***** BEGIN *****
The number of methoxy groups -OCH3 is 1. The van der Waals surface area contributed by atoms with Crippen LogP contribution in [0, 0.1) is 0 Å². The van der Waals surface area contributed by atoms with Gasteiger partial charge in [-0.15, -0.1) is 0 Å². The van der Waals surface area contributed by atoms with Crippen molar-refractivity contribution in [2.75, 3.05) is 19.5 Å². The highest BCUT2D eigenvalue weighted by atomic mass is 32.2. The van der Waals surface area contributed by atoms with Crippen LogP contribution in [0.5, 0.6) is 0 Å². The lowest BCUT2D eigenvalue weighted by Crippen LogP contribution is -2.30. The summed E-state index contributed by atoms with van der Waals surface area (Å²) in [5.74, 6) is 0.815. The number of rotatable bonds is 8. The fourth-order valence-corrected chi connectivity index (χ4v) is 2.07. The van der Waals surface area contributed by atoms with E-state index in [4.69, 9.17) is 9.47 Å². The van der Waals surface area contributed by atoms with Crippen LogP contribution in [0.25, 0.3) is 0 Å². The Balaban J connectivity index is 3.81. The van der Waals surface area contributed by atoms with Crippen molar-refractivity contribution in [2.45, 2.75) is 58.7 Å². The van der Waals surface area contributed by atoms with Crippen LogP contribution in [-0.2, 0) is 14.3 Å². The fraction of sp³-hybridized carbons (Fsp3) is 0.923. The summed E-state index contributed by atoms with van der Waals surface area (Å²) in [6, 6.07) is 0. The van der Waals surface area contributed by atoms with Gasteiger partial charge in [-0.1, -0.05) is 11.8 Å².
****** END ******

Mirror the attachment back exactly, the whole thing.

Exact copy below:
The number of methoxy groups -OCH3 is 1. The van der Waals surface area contributed by atoms with Crippen LogP contribution in [0, 0.1) is 0 Å². The van der Waals surface area contributed by atoms with Gasteiger partial charge in [-0.15, -0.1) is 0 Å². The van der Waals surface area contributed by atoms with Crippen molar-refractivity contribution in [2.75, 3.05) is 19.5 Å². The highest BCUT2D eigenvalue weighted by atomic mass is 32.2. The van der Waals surface area contributed by atoms with Crippen LogP contribution in [0.5, 0.6) is 0 Å². The lowest BCUT2D eigenvalue weighted by Crippen LogP contribution is -2.30. The summed E-state index contributed by atoms with van der Waals surface area (Å²) in [5.74, 6) is 0.815. The number of rotatable bonds is 8. The fourth-order valence-corrected chi connectivity index (χ4v) is 2.07. The van der Waals surface area contributed by atoms with E-state index in [4.69, 9.17) is 9.47 Å². The van der Waals surface area contributed by atoms with Crippen LogP contribution in [0.25, 0.3) is 0 Å². The Balaban J connectivity index is 3.81. The van der Waals surface area contributed by atoms with Crippen molar-refractivity contribution in [2.45, 2.75) is 58.7 Å². The van der Waals surface area contributed by atoms with Crippen LogP contribution in [-0.2, 0) is 14.3 Å². The fraction of sp³-hybridized carbons (Fsp3) is 0.923. The summed E-state index contributed by atoms with van der Waals surface area (Å²) in [6, 6.07) is 0. The van der Waals surface area contributed by atoms with Gasteiger partial charge in [-0.1, -0.05) is 11.8 Å².